“There is no such thing as a no sale call. A sale is made on every call you make. Either you sell the client some stock or he sells you a reason he can’t. Either way a sale is made, the only question is who is gonna close? You or him? Now be relentless, that’s it, I’m done.” – Jim Young, from Boiler Room.
There’s a drop of truth in every word here. “Every call is a sales call” is the type of thing you should have heard in school and likely didn’t. In school you’re taught about structures; you’re taught about business foundations. In ‘real life’, you’re going to learn about running a business. As any entrepreneur knows, running a business involves a little too much trial and error. Just about any entrepreneur, especially those still wet behind the ears, delve into the business world with limited scope. After all, there’s only so much you can learn until you experience it first hand.
Films are life’s cheat sheets. They let us experience success and failure without the mental wear and tear of going through it ourselves. In two short hours we can undergo an experience that would otherwise takes weeks to years to experience in ‘real life’. And we can learn from these experiences.
There are plenty of business films that can give us a crash course in business. A DIY business training program, if you’d like. According to Coach Deb, a self-made entrepreneur and business coach, you can’t go wrong with Scarface. “My buddies in Miami who moved here from Cuba said this was an educational for running an empire when they 1st moved to America.” Her personal first pick would be Jerry Maguire.
Crystal Litz, a LA-based public relations VP, picks two that emphasizes powerful women in the workplace – Broadcast News and Joan Rivers’ A Piece of Work. While Joan Rivers is the last name I’d think of when planning out a DIY business education, Crystal makes a strong case in favor of the Joan Rivers documentary. “That woman does NOT stop and she was/is amazing. A workaholic. And smart as a whip. And she got thru bad times and re-invented herself.”
If I had to hire anyone to work for me, no matter the field or business role, I’d have them undergo a DIY business training program made up primarily of a lot of good reads and several key smart business films. Hands down, Glengarry Glen Rosswould be one of them. “A story for everyone who works for a living.” The other would be The Big Kahuna, a film I would describe as encapsulate as the soul of business (and a prerequisite for any contemplating a career in business).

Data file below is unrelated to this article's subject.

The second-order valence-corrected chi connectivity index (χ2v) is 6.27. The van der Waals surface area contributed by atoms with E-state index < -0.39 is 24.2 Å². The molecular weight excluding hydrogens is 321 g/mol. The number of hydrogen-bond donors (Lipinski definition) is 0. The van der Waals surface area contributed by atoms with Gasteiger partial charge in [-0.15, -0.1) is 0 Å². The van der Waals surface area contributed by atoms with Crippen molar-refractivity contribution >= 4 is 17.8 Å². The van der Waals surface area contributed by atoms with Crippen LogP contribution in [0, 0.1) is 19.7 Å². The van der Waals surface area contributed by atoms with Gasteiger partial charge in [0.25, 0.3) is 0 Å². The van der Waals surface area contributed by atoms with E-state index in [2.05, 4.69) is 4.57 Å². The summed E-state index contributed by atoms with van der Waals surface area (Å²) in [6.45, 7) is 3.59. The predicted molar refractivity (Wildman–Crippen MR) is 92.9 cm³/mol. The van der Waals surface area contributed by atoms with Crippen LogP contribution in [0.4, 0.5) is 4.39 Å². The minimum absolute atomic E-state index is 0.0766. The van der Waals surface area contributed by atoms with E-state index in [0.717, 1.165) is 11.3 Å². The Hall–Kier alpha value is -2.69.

These two movies will come across as two things: antiquated and sales-oriented. Don’t be fooled by either. Today’s business world is of course very different, but the nuts and bolts for the 99% remain the same. You’re either thinking the same way or dealing with someone who is. At the very least these choices reflect a business ferocity we seem to have lost with our “everyone’s an equal” mantra. In business, you’re either winning or losing and a lot of that is determined by whether you’re acing for flunking sales.
No matter what your position is, it’s always about the sale. The end goal is always a sale, so you better start learning how to sell. The irony of this is that I used to abhor nothing more than sales. I was horrid at it. I hate convincing people and I downright sucked at closing the deal. That was year ago when I first ventured into ‘real’ business, where there was no safety net and no guaranteed paycheck. As the years went by, I got better and better. Now, I don’t even need to sell anymore. What I do is tell people what they need to know to succeed. If they’re smart, they’ll get on board. I’m not interested in chasing people, in convincing them beyond that first 30 minute chat. So what changed?
I developed value. I got better at what I did. At the end of the day, it’s about developing value. Developing your business is getting to the point where that value speaks volumes…so you don’t have to.
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